Nearly one year later, Ortiz is bringing that same genuine passion to another topic that has surfaced in the wake of University of Missouri defensive end and hopeful NFL draft pick Michael Sam announcing he's gay. The 38-year-old slugger says he would absolutely welcome a gay player in the Red Sox clubhouse if one emerged or was acquired while he was still active, and he drove his point as only he can.
“It’s the (expletive) 21st century man. Get over it.”
Ortiz could have dropped the mic there if he wanted to, but he had a lot more to say while speaking with Steve Buckley of the Boston Herald earlier this week.
Ortiz credited his mother, Angela, for opening his eyes at a very young age and teaching him about acceptance. That mindset was ingrained in Ortiz and has stuck with him throughout his life, allowing him to view matters such as a accepting a gay teammate from a far more advanced perspective than others might be capable of or even willing to try.
But as advanced as his perspective may be in today's world, it's really quite simple.
“I’m nobody to judge anyone.”
“I have gay friends and we have great relationships when it comes down to respecting each other. It’s not something you choose to be. It’s not like, ‘I want to be a baseball player,’ or, ‘I want to be a basketball player.’ It’s something you’re born with and everybody needs to accept that. Hey, look, the way I see things, I love people the way they are. Especially if you are honest with yourself. You know what I’m saying?"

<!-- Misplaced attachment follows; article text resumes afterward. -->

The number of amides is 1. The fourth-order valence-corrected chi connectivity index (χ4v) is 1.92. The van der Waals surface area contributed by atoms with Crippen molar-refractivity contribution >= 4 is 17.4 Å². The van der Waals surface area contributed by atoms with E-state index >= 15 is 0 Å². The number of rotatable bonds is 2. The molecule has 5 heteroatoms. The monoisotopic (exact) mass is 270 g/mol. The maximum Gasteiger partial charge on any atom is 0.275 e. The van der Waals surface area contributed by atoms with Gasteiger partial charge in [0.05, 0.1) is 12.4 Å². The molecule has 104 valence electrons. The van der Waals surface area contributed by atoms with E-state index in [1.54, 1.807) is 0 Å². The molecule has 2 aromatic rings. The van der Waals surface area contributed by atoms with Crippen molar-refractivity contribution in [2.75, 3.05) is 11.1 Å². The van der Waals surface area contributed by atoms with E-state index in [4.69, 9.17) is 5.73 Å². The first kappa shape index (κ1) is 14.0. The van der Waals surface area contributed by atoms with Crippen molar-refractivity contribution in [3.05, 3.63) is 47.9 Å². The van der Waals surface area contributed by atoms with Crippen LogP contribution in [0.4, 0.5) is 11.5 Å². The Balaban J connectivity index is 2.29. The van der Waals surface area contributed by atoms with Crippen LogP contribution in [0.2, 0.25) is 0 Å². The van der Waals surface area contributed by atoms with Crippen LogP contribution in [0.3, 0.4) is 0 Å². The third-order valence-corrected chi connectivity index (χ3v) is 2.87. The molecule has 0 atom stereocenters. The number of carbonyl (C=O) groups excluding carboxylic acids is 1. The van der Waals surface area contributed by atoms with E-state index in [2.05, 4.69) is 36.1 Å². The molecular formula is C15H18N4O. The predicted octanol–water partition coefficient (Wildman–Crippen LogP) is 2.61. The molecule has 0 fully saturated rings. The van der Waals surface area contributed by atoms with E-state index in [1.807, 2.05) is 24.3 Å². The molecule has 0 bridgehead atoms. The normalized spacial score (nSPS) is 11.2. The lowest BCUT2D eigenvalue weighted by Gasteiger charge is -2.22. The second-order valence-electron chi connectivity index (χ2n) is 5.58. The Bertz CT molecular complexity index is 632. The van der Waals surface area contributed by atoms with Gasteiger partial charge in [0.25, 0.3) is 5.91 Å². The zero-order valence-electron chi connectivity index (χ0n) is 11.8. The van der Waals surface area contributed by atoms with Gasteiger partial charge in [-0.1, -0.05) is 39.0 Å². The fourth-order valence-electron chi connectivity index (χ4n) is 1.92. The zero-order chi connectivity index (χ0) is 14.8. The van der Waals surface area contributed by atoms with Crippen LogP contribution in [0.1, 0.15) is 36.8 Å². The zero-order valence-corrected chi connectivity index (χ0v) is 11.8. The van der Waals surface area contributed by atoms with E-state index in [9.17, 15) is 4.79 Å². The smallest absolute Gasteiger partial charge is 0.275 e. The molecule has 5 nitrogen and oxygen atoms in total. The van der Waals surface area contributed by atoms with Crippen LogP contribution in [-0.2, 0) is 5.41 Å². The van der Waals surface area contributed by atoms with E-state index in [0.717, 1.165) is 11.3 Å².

Ortiz's final point perhaps being his most effective.
Ortiz also credits Jason Collins — who came out last year as the first active gay athlete while playing for the Washington Wizards — for having the strength to open doors and make it easier for other gay athletes to come out in the future. It was a game-changing moment in sports history, but Ortiz deserves some credit as well.
As Buckley notes, Ortiz’ words carry significant weight not only within the Red Sox organization, but throughout baseball. Players of his stature speaking up can and will go a long way towards making other gay athletes feel comfortable about being honest with themselves and honest with their teammates.
It's a good start, but we need more guys willing to speak out so that comfort level can expand even further. A more comfortable atmosphere will breed more honesty, and more honesty will breed acceptance when all is said and done. The more we get of both, the faster we'll turn it into an accepted way of life within sports.
BLS H/N: SB Nation's Out Sports
- - - - - - -
- Sports & Recreation
- Cultural Groups
- David Ortiz